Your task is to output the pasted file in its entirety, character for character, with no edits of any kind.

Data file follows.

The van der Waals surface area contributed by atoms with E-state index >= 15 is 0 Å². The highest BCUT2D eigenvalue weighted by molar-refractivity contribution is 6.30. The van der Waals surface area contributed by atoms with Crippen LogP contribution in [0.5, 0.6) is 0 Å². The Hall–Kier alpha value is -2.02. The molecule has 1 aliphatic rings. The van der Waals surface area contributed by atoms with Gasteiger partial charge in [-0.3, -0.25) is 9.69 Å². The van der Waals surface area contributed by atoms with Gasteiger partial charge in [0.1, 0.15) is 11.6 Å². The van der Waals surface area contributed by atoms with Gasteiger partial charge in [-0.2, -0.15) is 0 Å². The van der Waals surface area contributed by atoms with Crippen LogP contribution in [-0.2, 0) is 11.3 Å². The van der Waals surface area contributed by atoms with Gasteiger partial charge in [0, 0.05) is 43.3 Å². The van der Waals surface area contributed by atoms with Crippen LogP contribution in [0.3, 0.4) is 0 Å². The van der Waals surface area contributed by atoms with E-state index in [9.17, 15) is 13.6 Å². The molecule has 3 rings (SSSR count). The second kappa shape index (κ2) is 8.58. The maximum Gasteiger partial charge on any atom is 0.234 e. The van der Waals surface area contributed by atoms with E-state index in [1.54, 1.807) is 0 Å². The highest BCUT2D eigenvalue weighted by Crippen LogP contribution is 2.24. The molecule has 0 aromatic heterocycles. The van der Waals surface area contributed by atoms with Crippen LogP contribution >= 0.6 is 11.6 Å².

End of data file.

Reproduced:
The van der Waals surface area contributed by atoms with E-state index >= 15 is 0 Å². The highest BCUT2D eigenvalue weighted by molar-refractivity contribution is 6.30. The van der Waals surface area contributed by atoms with Crippen LogP contribution in [0.5, 0.6) is 0 Å². The Hall–Kier alpha value is -2.02. The molecule has 1 aliphatic rings. The van der Waals surface area contributed by atoms with Gasteiger partial charge in [-0.3, -0.25) is 9.69 Å². The van der Waals surface area contributed by atoms with Gasteiger partial charge in [0.1, 0.15) is 11.6 Å². The van der Waals surface area contributed by atoms with Gasteiger partial charge in [-0.2, -0.15) is 0 Å². The van der Waals surface area contributed by atoms with Crippen LogP contribution in [-0.2, 0) is 11.3 Å². The van der Waals surface area contributed by atoms with Gasteiger partial charge in [0, 0.05) is 43.3 Å². The van der Waals surface area contributed by atoms with Crippen LogP contribution in [0.3, 0.4) is 0 Å². The van der Waals surface area contributed by atoms with E-state index in [9.17, 15) is 13.6 Å². The molecule has 3 rings (SSSR count). The second kappa shape index (κ2) is 8.58. The maximum Gasteiger partial charge on any atom is 0.234 e. The van der Waals surface area contributed by atoms with E-state index in [1.54, 1.807) is 0 Å². The highest BCUT2D eigenvalue weighted by Crippen LogP contribution is 2.24. The molecule has 0 aromatic heterocycles. The van der Waals surface area contributed by atoms with Crippen LogP contribution >= 0.6 is 11.6 Å².